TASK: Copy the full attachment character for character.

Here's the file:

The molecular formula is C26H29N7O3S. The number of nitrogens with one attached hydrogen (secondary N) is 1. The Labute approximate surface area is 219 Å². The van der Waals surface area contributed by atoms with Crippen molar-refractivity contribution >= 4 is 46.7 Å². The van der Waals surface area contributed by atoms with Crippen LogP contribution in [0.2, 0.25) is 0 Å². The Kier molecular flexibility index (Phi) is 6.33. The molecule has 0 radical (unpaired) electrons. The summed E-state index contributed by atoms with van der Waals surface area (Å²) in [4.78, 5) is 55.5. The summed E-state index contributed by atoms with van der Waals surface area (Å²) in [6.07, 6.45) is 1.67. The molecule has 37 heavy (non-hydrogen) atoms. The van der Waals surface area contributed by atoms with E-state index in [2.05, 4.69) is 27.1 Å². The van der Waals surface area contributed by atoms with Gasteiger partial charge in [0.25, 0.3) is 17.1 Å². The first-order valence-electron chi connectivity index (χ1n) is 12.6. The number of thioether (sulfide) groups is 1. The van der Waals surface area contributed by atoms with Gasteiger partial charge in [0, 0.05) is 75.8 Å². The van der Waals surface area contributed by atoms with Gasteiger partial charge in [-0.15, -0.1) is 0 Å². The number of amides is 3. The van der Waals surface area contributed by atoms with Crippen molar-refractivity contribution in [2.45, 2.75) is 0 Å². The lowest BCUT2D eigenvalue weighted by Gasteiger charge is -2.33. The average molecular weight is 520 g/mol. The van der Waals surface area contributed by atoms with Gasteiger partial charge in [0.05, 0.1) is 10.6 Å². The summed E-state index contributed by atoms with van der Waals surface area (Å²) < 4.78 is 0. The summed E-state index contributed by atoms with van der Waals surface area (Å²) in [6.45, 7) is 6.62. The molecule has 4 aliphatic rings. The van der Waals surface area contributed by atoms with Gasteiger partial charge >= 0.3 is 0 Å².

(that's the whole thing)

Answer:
The molecular formula is C26H29N7O3S. The number of nitrogens with one attached hydrogen (secondary N) is 1. The Labute approximate surface area is 219 Å². The van der Waals surface area contributed by atoms with Crippen molar-refractivity contribution >= 4 is 46.7 Å². The van der Waals surface area contributed by atoms with Crippen LogP contribution in [0.2, 0.25) is 0 Å². The Kier molecular flexibility index (Phi) is 6.33. The molecule has 0 radical (unpaired) electrons. The summed E-state index contributed by atoms with van der Waals surface area (Å²) in [4.78, 5) is 55.5. The summed E-state index contributed by atoms with van der Waals surface area (Å²) in [6.07, 6.45) is 1.67. The molecule has 37 heavy (non-hydrogen) atoms. The van der Waals surface area contributed by atoms with E-state index in [2.05, 4.69) is 27.1 Å². The van der Waals surface area contributed by atoms with Gasteiger partial charge in [0.25, 0.3) is 17.1 Å². The first-order valence-electron chi connectivity index (χ1n) is 12.6. The number of thioether (sulfide) groups is 1. The van der Waals surface area contributed by atoms with Gasteiger partial charge in [0, 0.05) is 75.8 Å². The van der Waals surface area contributed by atoms with Gasteiger partial charge in [-0.15, -0.1) is 0 Å². The number of amides is 3. The van der Waals surface area contributed by atoms with Crippen molar-refractivity contribution in [2.45, 2.75) is 0 Å². The lowest BCUT2D eigenvalue weighted by Gasteiger charge is -2.33. The average molecular weight is 520 g/mol. The van der Waals surface area contributed by atoms with Gasteiger partial charge in [0.05, 0.1) is 10.6 Å². The summed E-state index contributed by atoms with van der Waals surface area (Å²) < 4.78 is 0. The summed E-state index contributed by atoms with van der Waals surface area (Å²) in [6.45, 7) is 6.62. The molecule has 4 aliphatic rings. The van der Waals surface area contributed by atoms with Gasteiger partial charge >= 0.3 is 0 Å².